The worst weakness is about key generation. Pascal states it as:

The computation of the overall entropy, and thus the effort to guess a key, is left to the reader… Not to mention the maximal achievable amount of 4*log2(99999-10000+1) = 65.8 bits of entropy, which are far from the recommended minimal value of 80 bits.

The bit about "65.8 bits" is misleading: it means that the way ownCloud generates keys implies a maximum entropy of that amount... assuming that the involved PRNG are perfect. But they're not. The 65.8 comes from the key production as four integers in the 10000..99999 range. But they come from a Mersenne twister PRNG, itself seeded with another PRNG, which is in turn seeded from the current time and the thread identifier. The time is taken to the microsecond; let's assume that the attacker knows that time with one-second accuracy. Let's also assume a 16-bit thread identifier. That's, at best, 36 bits of entropy. A mere PC will wade through that in a matter of, at worst, a few hours (encryption uses Blowfish, which has a rather expensive key schedule, but not that expensive).

Of course, since there is a password involved, attacking the password is probably even easier, but this low-entropy key generation prevents strengthening from a big, random password. This is rather hopeless. If the Mersenne twister was replaced with a decent, cryptographically strong PRNG with appropriate seeding (e.g. simply reading from /dev/urandom), then the other weaknesses would be sources of serious concern, but the weak seeding trumps everything.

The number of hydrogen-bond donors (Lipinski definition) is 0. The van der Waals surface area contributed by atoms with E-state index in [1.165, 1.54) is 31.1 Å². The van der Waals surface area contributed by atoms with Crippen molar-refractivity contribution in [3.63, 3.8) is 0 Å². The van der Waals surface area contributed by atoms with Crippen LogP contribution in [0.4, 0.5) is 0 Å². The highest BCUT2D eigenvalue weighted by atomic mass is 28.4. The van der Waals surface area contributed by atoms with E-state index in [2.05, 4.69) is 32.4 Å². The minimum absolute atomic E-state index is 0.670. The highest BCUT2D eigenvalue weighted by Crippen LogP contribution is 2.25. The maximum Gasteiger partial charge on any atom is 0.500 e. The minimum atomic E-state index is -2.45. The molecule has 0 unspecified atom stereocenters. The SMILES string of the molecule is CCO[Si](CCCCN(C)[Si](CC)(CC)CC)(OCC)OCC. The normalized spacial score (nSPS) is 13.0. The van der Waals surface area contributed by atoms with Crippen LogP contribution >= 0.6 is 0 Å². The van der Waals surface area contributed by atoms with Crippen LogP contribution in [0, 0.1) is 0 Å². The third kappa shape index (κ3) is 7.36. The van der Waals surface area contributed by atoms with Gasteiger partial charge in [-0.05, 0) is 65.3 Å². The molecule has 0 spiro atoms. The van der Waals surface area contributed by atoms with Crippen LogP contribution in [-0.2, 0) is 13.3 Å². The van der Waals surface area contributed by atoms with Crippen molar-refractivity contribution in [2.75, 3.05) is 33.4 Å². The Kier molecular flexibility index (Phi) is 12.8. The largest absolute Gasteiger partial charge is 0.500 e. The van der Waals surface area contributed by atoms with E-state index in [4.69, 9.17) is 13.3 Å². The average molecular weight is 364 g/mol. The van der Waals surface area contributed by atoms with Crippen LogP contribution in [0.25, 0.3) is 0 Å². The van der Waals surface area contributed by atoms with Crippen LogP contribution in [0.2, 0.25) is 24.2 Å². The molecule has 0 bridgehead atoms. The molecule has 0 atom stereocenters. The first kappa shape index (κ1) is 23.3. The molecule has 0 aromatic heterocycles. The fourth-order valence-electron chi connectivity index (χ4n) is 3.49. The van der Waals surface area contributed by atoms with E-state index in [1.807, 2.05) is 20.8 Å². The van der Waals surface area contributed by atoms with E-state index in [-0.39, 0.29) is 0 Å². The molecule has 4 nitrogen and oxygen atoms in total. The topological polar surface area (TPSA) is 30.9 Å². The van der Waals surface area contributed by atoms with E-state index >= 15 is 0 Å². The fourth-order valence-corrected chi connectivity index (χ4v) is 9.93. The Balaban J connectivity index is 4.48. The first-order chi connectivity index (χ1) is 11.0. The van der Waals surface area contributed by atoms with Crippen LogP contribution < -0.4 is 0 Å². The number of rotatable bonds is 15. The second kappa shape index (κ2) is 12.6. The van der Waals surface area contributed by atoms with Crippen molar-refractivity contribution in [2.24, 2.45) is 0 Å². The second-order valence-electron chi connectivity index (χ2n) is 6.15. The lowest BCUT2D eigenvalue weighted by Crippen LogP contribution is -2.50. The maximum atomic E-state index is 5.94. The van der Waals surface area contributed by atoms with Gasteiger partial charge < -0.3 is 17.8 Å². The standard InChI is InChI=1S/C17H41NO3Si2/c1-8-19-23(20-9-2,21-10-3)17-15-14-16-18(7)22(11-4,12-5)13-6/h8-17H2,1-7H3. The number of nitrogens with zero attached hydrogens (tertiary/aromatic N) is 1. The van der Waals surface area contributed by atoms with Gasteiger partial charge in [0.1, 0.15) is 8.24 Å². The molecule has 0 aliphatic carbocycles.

• Thank you for your elaborate answer. According to the changelog, the randomization has been improved (although I don't see how the linked commit does so). So let's say the PRNG was replaced by something like TrueCrypt's "Enter 320 random characters" things would improve a lot, correct? – Tobias Kienzler Oct 15 '12 at 14:28
  • The openssl_ function used acts as a CSPRNG, based on platform-specific entropy sources, so it has significantly better entropy than the Mersenne twister PRNG. – Polynomial Oct 15 '12 at 14:30